When it comes to advocacy, it feels silly to say that the most important thing is reaching the right folks with the right message at the right time, but it’s the truth. The key lies in the nuances of doing so effectively. This is exactly why we need to constantly innovate and uncover new ideas or ways to connect with people who can advance your organization’s mission. If the human mind was black and white, that would be one thing, but it is not, and so engaging advocates requires constant innovation.
Chris Masak, senior associate director of advocacy at the Alzheimer’s Association, joined Roz Lemieux, director of Blackbaud Labs, on a recent episode of The sgENGAGE Podcast to discuss innovations in advocacy programs. Having worked in advocacy for the Association for nearly 8 years, Chris has seen a lot of what the nonprofit sector has to offer as far as technology, opportunity, and strategy.
During the conversation, Chris touched on many interesting topics including identifying and targeting the right people, ways that new technologies can be leveraged, and how not being afraid of risk can lead to breaking the mold. Here are a few key tips from the conversation:
Always be thinking of new ways to incorporate our ever-developing technology. Things like virtual reality for instance, could play a pivotal role. Chris gives the following example: “Marching into a Senate office with a VR headset and trying to strap it to a senator might get security called. But the flip side is there might be opportunities for those kind of experiences. People virtually attending lobby days, so on and so forth.”
“We’re big proponents of what have you done for me lately,” Chris said. Pay attention to the folks who have taken action recently – people who have spoken out on an issue, shared a tweet, or even just clicked a button online in support. Statistically, they’re the ones that are going to take the action again or do the next thing on that list.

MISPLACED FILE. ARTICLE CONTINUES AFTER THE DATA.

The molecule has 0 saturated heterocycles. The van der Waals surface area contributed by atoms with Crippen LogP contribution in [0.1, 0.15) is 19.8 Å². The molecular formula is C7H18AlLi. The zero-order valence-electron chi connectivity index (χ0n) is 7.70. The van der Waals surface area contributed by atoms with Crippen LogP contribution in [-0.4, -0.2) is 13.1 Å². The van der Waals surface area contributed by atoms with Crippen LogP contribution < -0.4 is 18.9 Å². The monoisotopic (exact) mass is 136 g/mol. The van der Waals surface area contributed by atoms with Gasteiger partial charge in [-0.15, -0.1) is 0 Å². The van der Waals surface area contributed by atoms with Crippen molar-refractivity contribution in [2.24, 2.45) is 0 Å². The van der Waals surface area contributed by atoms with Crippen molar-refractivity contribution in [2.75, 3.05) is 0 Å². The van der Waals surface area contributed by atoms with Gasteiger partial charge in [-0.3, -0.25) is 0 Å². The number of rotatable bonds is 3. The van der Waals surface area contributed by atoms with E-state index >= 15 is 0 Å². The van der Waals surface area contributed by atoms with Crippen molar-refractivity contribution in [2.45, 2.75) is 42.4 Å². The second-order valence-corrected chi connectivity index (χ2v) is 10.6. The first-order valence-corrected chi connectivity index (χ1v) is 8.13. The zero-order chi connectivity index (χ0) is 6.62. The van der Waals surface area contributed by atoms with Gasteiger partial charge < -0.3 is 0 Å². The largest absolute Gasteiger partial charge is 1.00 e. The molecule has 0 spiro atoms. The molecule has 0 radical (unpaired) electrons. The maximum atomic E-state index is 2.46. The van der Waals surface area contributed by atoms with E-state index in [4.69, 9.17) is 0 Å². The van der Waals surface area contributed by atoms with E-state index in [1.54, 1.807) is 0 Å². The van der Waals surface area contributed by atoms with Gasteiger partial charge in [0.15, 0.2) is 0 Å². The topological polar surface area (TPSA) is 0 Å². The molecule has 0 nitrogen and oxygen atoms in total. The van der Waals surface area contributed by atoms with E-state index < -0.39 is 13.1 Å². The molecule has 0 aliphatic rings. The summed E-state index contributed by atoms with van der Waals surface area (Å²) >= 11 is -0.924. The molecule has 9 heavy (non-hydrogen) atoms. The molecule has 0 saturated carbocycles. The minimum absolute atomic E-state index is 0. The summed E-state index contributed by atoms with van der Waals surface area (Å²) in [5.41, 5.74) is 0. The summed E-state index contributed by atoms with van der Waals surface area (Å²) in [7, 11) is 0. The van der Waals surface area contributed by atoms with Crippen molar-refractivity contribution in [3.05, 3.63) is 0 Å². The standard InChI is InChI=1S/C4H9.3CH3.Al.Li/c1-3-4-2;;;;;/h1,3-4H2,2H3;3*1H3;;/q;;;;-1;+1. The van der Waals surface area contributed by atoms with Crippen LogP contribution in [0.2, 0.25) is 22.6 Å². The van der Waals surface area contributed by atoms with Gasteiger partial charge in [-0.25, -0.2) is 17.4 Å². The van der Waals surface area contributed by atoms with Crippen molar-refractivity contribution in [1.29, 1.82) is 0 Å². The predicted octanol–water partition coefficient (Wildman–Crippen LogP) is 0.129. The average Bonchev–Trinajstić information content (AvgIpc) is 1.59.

Leaving room for innovation:
My favorite part of the interview was when Chris said: “There’s been some ridiculous, or what seemed initially as ridiculous, tactics that I’ve learned, from a number of folks here, that ultimately when you look at it, they really broke the mold. They created a new set of best practices along the way. It’s really striking how sometimes, trying to go to the bleeding edge, if you don’t almost come full circle back to the stuff that’s been abandoned and just do away with it. A new spin. You can even have success there. One of the examples I always give is television ads. All the television ads got loud with loud music and visuals and manic and frantic editing and things like that. And then you occasionally see that one ad that is dead silent, text on a black screen and nothing else. It’s almost like when you buy a newspaper ad, it’s not really interactive. It doesn’t do anything like that. But that’s a jarring experience when you’re sitting at home because you’re like, did my TV turn off? And you look at it, pay it attention. So there’s some times you can take an old thing and put it in a new platform and still achieve success.”
Click here to listen to the full episode to hear everything Chris shared about innovating to engage more advocates to advance your cause.
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